• To give a parallel, physics is only a description of motion, gravity, electromagnetism and a few other forces. Well, yes and no. Physics is what seem to have discovered so far about how things like that work. Coming up with your own novel terms for gravity (that skips both Einstein and Newton/Leibniz) isn't an achievement, it's unnecessary and not really good physics. Now, if you go beyond them, yes, new things are then necessary. But Einstein's accounts and 20th century ones add terms to the prior accounts only when necessary (en.wikipedia.org/wiki/Velocity-addition_formula) – virmaior Apr 25 '16 at 14:44
  • @virmaior OK, all I was really saying in my comment is that below you say that you have a preference for short answers that are easy to understand, yet I know you are a "Doctor of Philosophy" (I have always wanted to meet one) and I have respect for your knowledge, and you make the case that it could take years of study to understand Philosophy - or any significant field. (I know gobs about electronics, programming and psychology and have barely scratched the surface.) So, how do we have short, easy to understand answers that condense millenia of experience? Possible yet difficult? Impossible? – user16869 Apr 25 '16 at 15:26
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    @nocomprende: That is why we ask for specific questions that are answerable without making a hitchhiker's guide through philosophy for every single one. An answer does not even have to be easily understandible, but it has, as I take it, to a) answer the question b) refer to philosophical sources c) be based on/sourced in them, while a) and b) are necessary and c) sufficient. – Philip Klöcking Apr 26 '16 at 21:49
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My vote: until we think it's a wide-spread problem or people start taking answers such as that as a model, doing anything more than down-voting and leaving a comment will probably cause more harm than good.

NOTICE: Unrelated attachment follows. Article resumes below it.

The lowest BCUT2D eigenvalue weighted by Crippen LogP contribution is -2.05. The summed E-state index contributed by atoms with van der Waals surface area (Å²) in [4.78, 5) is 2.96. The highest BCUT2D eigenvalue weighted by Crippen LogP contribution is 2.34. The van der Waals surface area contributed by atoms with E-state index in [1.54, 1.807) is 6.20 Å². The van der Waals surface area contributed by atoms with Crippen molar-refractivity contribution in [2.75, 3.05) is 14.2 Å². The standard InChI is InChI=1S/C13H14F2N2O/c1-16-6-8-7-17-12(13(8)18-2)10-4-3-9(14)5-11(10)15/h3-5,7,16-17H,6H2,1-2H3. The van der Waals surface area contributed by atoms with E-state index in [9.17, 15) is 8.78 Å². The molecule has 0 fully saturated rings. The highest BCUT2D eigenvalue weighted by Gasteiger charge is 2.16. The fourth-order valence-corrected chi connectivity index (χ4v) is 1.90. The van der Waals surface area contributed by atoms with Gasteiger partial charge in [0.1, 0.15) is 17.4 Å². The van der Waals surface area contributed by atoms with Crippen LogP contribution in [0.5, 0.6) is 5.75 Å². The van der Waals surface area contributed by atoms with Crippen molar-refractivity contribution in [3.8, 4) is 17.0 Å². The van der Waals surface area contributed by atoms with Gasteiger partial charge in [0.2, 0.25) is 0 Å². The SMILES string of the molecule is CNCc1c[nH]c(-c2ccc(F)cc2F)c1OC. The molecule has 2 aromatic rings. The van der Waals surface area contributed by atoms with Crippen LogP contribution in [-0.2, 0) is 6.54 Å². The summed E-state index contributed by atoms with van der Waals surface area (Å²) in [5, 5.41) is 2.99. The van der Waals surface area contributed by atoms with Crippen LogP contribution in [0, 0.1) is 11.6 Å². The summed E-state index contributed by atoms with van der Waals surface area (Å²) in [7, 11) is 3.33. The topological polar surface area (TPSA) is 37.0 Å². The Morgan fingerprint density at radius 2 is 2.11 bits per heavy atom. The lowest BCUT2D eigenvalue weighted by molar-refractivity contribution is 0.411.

The post you linked to has two things to its credit:

  1. The main point is easily digestible and occurs in the first sentence. Many PSE answers could be made much better just by doing this.

  2. It was an attempt to answer the question, with the point being that Atheism is not inherently immoral, because it is only through atheism that one can exercise ownership of one's on values and beliefs.

So, it's worth noting that while a really-not-very-good answer, it is also not the worst I've seen.

  • +1 for your point #1. Let's hear it for the One Minute Philosopher! – user16869 Apr 23 '16 at 17:43
  • @nocomprende I think you're capturing something really important there with the one minute philosopher idea. Answers that take years to read basically deserve downvotes here in my view. – virmaior Apr 24 '16 at 23:58
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While I take your point of not too actively intervening after there were that many upvotes, I think this to be a striking example for the failure of the mechanics.

That means that while in similar cases, where things lay as they are, I'm with @EliranH in that it could be good to not just make a comment, but prominently edit it into the answer that e.g. it needs references, has no reference to particular philosophical texts etc.

But regarding the ever repeating occurence of these cases, it is a task for every member to honestly ask oneself if an answer (or question) fits the requirements of this site and to consequently downvote (and perhaps even flag to delete) answers/questions that do not meet them. It's not rude, it's not prejudging, it's simply necessary.

Why?

In the end, it is the task of the community to prevent this site from becoming a place for interchange of "philosophical" or religious trivia, opinions and chit-chat.

Moderation can only do exactly that: Moderate between individuals/groups according to the rules.

Only the community has the power to shape its own appearance and seriousness. That in fact is one of the main positive aspects of an SE, although it can ultimately, as always with the most positive things, lead to its failure.